In highschool I was smart enough to get by with A's and B's and not do any studying. This was a major mistake on my part. Some of the beginning classes i found the same approached still worked but as I entered Calculus and Physics i found it difficult ot adjust to the work. Granted I did fine and passed with B's but I am no longer happy with B's. I would tell myself that College may not seem important now but in the future its all you have. Work your butt off, study and dont wait for people to offer help or information go find it. I see people now I graduated with alot further than me, not because im slacking but because they took initiative early on and got things done. Now I am wishing i would have done the same. Between highschool and finding a career is boring at times but the hardwork will payoff and you can enjoy the next 30-40 years doing something you absolutly love.
To begin with, I would tell myself to never give up on my dreams of pursuing my future career. Although times may get rough, nver give up. Second of all, I would tell myself to learn how to be more organized and responsible. College is not a joke. The professors do not have time to play. Responsibility is a key skill in the college world. People who arent responsible tend to settle for less and never reach the goals they once aspired. I would also tell myself to always stay focused and keep my eye on the prize. College is not only a place to further one's career but to also meet new people and experience new things. One should enjoy the experience but also remember to stay focused and not allow anything, and I mean anything, get in the way of mybright future. The transition may be a little frightening but at the end, it's worth it because then you have ended one chapter of your life and began a new one...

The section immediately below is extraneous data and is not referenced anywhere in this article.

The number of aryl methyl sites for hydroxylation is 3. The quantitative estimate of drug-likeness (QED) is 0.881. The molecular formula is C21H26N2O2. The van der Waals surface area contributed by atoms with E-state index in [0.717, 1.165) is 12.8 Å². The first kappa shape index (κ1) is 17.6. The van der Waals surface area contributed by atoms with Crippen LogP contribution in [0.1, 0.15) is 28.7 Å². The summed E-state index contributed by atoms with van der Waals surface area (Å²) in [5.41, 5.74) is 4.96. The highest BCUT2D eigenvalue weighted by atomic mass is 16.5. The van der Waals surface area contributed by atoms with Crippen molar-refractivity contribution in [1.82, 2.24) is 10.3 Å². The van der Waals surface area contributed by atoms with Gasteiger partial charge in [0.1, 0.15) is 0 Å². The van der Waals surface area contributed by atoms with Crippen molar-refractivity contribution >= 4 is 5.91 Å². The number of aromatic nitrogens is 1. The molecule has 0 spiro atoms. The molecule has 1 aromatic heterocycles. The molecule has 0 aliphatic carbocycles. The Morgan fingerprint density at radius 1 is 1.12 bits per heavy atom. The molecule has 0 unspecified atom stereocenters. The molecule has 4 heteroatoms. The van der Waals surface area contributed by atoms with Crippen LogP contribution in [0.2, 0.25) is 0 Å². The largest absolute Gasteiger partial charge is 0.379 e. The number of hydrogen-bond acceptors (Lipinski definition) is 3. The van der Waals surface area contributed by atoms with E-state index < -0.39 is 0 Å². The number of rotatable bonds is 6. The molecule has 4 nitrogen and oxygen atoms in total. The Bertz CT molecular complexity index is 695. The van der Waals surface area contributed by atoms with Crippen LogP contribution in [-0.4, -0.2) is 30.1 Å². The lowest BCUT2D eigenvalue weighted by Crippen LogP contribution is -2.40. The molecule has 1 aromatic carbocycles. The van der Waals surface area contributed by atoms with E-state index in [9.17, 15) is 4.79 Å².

I waited four years from high school graduation to attend college. My advice to myself would be to continue your college education as soon as you graduate high school because there is no time like the present to further your education and career to make a small difference in your world. Don't wait to attend college. The harder it is to start back to school once you're in the habit of not going.
I would tell myself to never give up. Strive for the highest goals and work hard in achieving them. Work hard now, because in-the-long-run, it will pay off with great rewards.
If I could go back in time, I would have lots of advice to give myself. College is very different than high school. Some say that it is the same, but it isn't. I would tell myself to study hard and never give up! College is harder than high school. You can't just cram an hour before a big exam; you must study over a period of time. I would also tell myself not to stress too much over grades. Since college is harder than high school, you can't expect to get straight "A's." It is possible, however. In the end, it is the degree, or that single piece of paper, that counts. Employers are not going to look at your GPA. I would say to have fun and enjoy the college experience! It is a time that you will remember for the rest of your life! Get involved on campus and off. Do fun random things; hang out with your friends and make memories! College is the start of the rest of your life. What you learn there, is going to impact you and your future!